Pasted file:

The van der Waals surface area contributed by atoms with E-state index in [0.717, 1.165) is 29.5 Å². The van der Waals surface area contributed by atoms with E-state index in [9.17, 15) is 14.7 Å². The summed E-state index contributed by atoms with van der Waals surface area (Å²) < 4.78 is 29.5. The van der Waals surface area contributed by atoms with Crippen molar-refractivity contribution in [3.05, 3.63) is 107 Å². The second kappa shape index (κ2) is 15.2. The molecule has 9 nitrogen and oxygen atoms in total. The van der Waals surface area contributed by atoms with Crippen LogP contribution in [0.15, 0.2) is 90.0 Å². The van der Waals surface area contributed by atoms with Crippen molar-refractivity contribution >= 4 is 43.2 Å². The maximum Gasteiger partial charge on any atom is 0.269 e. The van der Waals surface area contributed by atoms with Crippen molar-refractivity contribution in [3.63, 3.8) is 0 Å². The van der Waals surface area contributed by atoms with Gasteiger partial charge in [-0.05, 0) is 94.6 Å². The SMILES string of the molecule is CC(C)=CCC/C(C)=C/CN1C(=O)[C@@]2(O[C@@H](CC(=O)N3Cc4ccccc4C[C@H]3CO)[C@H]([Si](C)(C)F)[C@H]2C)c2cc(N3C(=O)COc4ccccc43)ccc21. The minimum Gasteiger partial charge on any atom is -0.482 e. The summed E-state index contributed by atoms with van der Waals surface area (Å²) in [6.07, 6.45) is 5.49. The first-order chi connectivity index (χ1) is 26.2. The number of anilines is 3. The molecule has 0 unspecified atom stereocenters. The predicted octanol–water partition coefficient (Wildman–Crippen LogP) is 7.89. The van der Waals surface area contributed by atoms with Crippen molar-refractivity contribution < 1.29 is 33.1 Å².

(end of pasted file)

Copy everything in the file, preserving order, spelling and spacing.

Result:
The van der Waals surface area contributed by atoms with E-state index in [0.717, 1.165) is 29.5 Å². The van der Waals surface area contributed by atoms with E-state index in [9.17, 15) is 14.7 Å². The summed E-state index contributed by atoms with van der Waals surface area (Å²) < 4.78 is 29.5. The van der Waals surface area contributed by atoms with Crippen molar-refractivity contribution in [3.05, 3.63) is 107 Å². The second kappa shape index (κ2) is 15.2. The molecule has 9 nitrogen and oxygen atoms in total. The van der Waals surface area contributed by atoms with Crippen LogP contribution in [0.15, 0.2) is 90.0 Å². The van der Waals surface area contributed by atoms with Crippen molar-refractivity contribution >= 4 is 43.2 Å². The maximum Gasteiger partial charge on any atom is 0.269 e. The van der Waals surface area contributed by atoms with Crippen molar-refractivity contribution in [3.63, 3.8) is 0 Å². The van der Waals surface area contributed by atoms with Gasteiger partial charge in [-0.05, 0) is 94.6 Å². The SMILES string of the molecule is CC(C)=CCC/C(C)=C/CN1C(=O)[C@@]2(O[C@@H](CC(=O)N3Cc4ccccc4C[C@H]3CO)[C@H]([Si](C)(C)F)[C@H]2C)c2cc(N3C(=O)COc4ccccc43)ccc21. The minimum Gasteiger partial charge on any atom is -0.482 e. The summed E-state index contributed by atoms with van der Waals surface area (Å²) in [6.07, 6.45) is 5.49. The first-order chi connectivity index (χ1) is 26.2. The number of anilines is 3. The molecule has 0 unspecified atom stereocenters. The predicted octanol–water partition coefficient (Wildman–Crippen LogP) is 7.89. The van der Waals surface area contributed by atoms with Crippen molar-refractivity contribution < 1.29 is 33.1 Å².